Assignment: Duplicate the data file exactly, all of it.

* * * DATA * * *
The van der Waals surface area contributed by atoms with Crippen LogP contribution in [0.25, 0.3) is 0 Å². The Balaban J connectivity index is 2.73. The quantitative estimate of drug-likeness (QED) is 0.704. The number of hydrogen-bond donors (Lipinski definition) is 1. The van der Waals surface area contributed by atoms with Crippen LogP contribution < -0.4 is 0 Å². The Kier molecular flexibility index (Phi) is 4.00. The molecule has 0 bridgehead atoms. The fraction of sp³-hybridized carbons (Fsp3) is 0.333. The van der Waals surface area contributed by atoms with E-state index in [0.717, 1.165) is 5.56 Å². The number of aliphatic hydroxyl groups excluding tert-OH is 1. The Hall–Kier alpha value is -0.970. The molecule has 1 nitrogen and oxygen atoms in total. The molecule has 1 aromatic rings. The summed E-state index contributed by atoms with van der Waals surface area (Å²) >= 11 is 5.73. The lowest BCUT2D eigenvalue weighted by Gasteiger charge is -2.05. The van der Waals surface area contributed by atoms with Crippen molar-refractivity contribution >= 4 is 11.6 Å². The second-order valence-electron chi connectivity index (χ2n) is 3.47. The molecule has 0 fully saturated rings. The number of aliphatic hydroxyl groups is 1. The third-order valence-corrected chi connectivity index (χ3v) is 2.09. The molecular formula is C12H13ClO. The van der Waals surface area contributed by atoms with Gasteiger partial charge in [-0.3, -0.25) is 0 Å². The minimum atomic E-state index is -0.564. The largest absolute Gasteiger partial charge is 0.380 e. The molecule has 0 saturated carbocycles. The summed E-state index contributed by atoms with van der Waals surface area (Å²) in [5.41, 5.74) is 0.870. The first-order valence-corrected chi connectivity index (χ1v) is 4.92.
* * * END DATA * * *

The van der Waals surface area contributed by atoms with Crippen LogP contribution in [0.25, 0.3) is 0 Å². The Balaban J connectivity index is 2.73. The quantitative estimate of drug-likeness (QED) is 0.704. The number of hydrogen-bond donors (Lipinski definition) is 1. The van der Waals surface area contributed by atoms with Crippen LogP contribution < -0.4 is 0 Å². The Kier molecular flexibility index (Phi) is 4.00. The molecule has 0 bridgehead atoms. The fraction of sp³-hybridized carbons (Fsp3) is 0.333. The van der Waals surface area contributed by atoms with E-state index in [0.717, 1.165) is 5.56 Å². The number of aliphatic hydroxyl groups excluding tert-OH is 1. The Hall–Kier alpha value is -0.970. The molecule has 1 nitrogen and oxygen atoms in total. The molecule has 1 aromatic rings. The summed E-state index contributed by atoms with van der Waals surface area (Å²) >= 11 is 5.73. The lowest BCUT2D eigenvalue weighted by Gasteiger charge is -2.05. The van der Waals surface area contributed by atoms with Crippen molar-refractivity contribution >= 4 is 11.6 Å². The second-order valence-electron chi connectivity index (χ2n) is 3.47. The molecule has 0 fully saturated rings. The number of aliphatic hydroxyl groups is 1. The third-order valence-corrected chi connectivity index (χ3v) is 2.09. The molecular formula is C12H13ClO. The van der Waals surface area contributed by atoms with Gasteiger partial charge in [-0.3, -0.25) is 0 Å². The minimum atomic E-state index is -0.564. The largest absolute Gasteiger partial charge is 0.380 e. The molecule has 0 saturated carbocycles. The summed E-state index contributed by atoms with van der Waals surface area (Å²) in [5.41, 5.74) is 0.870. The first-order valence-corrected chi connectivity index (χ1v) is 4.92.